A naïve young girl named Frances (Chloë Grace Moretz) finds a lost handbag on the subway, and against her roommates warnings takes it to the address found on a driver’s licence in the bag. The bag belongs to a lonely widow named Greta Hideg (Isabelle Huppert), and the two strike up an unlikely friendship, bonded by their shared loses, and their craving for a mother/daughter relationship. However Greta quickly becomes obsessive and controlling, and Frances begins to suspect that Greta isn’t the sweet innocent lady that she pretends to be.
The majority of the film plays out like a creepy stalker thriller, which it does well. The tension is kept high as Chloë Grace Moretz plays the disconcerted Frances expressively and convincingly. Frances is startled by Greta’s appearances, her wide frightened eyes constantly looking over her shoulder for the stalker. When she begins to target Frances’ roommate too, we really begin to understand just how committed Greta is to her cause. She pops up everywhere and anywhere, and will just stand and stare at Frances ‘Michael Myers-like’ in a unnerving yet slightly comedic manner.
This comedic tone follows through into the third act of the film, where the tone shifts into this tongue-in-cheek silly kidnap horror, which as absurd as it sounds, I kind of loved. Greta pulls out all the stops, drugging Frances and locking her in a toybox in a secret room behind the piano. She aggressively mothers the girl, teaching how to speak French and play the piano. The terrified and malnourished Frances playing along, as she is too weak at this point to fight back. The backing music is used for dramatic effect, swelling when Frances musters every last ounce of her energy to fight back, in a clever but repulsive move that really takes you by surprise. The detail of the injury is graphic, but the manner in which it was achieved so ridiculous it’s darkly humorous – much like when Greta disposes of a body by nonchalantly flinging it down into the basement, the camera lingering as the body bag jutters over each step.
The scary thing about Greta is that you believe she will take whatever means necessary to reach her goal. Nothing is out the realm of possibility for this extremely lonely and disturbed woman, once she has attached to someone, you cannot shake her off. Isabelle Huppert played this character with such intensity and psychotic energy. Greta takes advantage of her ‘butter wouldn’t melt’ exterior to deceive people, and Huppert fully immerses herself into the role, transforming into the calculated and conniving woman.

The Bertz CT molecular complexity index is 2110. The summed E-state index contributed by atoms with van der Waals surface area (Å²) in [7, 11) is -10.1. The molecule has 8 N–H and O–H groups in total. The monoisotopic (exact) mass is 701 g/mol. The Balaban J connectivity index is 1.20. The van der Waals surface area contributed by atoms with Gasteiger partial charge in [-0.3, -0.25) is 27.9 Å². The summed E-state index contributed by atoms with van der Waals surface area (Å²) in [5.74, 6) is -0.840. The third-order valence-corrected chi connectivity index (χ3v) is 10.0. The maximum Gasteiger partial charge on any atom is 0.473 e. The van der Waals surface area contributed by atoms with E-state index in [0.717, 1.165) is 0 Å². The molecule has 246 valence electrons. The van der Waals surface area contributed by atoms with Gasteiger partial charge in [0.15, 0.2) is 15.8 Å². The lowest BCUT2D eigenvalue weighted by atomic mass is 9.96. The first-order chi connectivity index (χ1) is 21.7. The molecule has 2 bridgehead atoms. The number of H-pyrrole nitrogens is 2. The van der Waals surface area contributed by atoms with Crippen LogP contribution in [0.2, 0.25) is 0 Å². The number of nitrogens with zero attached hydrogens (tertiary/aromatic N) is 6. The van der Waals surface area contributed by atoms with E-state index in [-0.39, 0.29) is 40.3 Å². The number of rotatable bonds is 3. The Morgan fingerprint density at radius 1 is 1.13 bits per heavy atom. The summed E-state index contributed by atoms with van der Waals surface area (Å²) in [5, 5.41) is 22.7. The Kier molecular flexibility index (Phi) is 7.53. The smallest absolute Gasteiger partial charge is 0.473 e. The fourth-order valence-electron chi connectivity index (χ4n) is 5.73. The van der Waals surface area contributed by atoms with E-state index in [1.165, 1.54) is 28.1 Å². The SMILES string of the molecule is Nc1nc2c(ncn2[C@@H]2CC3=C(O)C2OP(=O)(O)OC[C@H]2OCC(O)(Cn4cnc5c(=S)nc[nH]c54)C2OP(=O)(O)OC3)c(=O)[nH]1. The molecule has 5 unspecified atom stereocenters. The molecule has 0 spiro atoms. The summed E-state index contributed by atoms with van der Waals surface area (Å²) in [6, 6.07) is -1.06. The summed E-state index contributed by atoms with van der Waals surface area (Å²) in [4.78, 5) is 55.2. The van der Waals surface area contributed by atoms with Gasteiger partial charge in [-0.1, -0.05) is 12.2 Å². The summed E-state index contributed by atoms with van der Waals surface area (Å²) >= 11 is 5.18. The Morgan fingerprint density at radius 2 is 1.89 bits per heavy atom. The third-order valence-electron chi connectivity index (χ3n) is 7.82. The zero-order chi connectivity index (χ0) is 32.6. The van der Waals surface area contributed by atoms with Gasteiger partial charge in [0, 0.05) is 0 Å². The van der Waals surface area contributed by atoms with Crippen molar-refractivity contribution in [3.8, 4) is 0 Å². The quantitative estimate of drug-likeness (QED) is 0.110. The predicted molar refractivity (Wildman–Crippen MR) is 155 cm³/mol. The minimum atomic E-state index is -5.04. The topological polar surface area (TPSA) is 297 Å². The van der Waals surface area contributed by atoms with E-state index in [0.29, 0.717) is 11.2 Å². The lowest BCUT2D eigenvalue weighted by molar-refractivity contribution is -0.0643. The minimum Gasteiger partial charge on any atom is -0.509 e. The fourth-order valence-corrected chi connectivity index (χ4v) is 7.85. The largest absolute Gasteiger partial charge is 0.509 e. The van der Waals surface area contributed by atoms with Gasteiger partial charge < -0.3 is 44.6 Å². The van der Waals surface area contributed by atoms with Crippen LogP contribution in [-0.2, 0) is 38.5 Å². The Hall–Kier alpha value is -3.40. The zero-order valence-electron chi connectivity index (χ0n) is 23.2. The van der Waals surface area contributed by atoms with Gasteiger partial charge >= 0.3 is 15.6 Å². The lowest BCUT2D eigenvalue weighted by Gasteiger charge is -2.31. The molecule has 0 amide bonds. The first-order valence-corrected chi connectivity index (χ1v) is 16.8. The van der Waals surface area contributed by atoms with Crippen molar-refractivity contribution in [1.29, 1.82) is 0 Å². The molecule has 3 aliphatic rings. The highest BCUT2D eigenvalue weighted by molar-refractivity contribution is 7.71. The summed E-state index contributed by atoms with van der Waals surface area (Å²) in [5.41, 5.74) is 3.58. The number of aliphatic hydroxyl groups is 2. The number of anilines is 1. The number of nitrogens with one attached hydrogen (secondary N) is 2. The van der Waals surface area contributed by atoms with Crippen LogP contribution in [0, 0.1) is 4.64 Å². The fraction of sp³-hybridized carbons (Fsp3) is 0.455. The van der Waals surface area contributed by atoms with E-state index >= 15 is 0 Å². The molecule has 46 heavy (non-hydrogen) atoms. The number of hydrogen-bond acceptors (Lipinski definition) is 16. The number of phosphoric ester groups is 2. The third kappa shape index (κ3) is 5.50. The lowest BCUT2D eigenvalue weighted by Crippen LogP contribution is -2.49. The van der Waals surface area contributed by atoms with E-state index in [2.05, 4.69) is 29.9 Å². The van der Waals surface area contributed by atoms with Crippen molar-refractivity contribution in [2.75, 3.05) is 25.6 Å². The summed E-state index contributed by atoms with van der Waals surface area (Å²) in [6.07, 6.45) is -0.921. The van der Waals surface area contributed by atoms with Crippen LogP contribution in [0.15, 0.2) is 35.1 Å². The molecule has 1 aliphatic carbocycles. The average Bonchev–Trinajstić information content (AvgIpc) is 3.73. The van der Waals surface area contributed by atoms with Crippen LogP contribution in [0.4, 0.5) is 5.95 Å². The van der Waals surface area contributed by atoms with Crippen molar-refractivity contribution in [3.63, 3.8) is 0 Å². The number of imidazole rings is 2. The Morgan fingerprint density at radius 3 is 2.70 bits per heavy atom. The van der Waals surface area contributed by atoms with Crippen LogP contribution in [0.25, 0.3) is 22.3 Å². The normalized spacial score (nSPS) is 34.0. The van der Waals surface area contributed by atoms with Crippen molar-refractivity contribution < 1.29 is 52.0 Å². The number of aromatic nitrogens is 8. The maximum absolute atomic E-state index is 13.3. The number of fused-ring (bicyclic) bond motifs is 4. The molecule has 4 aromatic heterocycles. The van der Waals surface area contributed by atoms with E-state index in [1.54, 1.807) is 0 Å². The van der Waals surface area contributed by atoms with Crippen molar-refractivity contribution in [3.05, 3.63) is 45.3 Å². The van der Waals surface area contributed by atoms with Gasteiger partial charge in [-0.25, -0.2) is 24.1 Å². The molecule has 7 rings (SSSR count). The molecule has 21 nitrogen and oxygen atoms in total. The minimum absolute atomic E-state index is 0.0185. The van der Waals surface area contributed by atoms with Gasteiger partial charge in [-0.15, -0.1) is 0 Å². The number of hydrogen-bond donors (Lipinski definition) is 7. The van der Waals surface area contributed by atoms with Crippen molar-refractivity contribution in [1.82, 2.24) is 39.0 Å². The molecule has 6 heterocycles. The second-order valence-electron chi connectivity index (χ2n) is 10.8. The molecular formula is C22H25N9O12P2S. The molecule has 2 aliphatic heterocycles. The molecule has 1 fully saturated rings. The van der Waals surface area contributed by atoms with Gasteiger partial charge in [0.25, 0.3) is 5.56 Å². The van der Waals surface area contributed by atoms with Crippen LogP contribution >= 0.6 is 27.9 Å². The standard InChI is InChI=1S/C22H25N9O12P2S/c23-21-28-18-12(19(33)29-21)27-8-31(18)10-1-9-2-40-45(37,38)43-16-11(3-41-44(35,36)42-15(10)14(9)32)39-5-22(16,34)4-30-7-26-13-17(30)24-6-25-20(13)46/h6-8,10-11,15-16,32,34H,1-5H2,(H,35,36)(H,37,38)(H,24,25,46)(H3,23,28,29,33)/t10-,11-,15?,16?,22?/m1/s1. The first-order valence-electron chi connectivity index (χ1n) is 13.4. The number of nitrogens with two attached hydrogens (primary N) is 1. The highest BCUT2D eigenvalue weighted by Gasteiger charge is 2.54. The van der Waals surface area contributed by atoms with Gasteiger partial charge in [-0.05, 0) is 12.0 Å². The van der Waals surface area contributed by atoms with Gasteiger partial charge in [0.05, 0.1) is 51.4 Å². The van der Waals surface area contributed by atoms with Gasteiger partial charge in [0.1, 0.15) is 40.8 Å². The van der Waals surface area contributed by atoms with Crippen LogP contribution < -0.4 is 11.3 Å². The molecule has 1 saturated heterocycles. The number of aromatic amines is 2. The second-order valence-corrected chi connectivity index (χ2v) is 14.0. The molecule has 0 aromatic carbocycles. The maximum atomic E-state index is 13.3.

The story is set in minimal locations: Frances’ flat, her place of work, the subway, and Greta’s house. This is a clever way of showing us the few spaces that Frances operates in, and how Greta closes in on all of them, reflecting Frances feelings of entrapment and isolation despite living in the sprawling metropolis of New York City. There is also few characters, which again isolates Frances, but also allows the film time to develop the character of her roommate Erica, who turns out to be a fiercely brave and loyal friend, keeping Frances grounded with her sarcasm and ‘street-smart’ advice that Frances will never ignore again!
As unusual as the tone and premise of Greta is, it works as an engaging ‘campy’ horror that you must see to understand the appeal. I doubt that this could have been pulled off without the talents of Chloë Grace Moretz and Isabelle Huppert, who bring with them an air of quality and sophistication, that keeps the film from being too trashy. Greta is an entertaining horror that manages to build tension and be genuinely unnerving, without taking itself too seriously.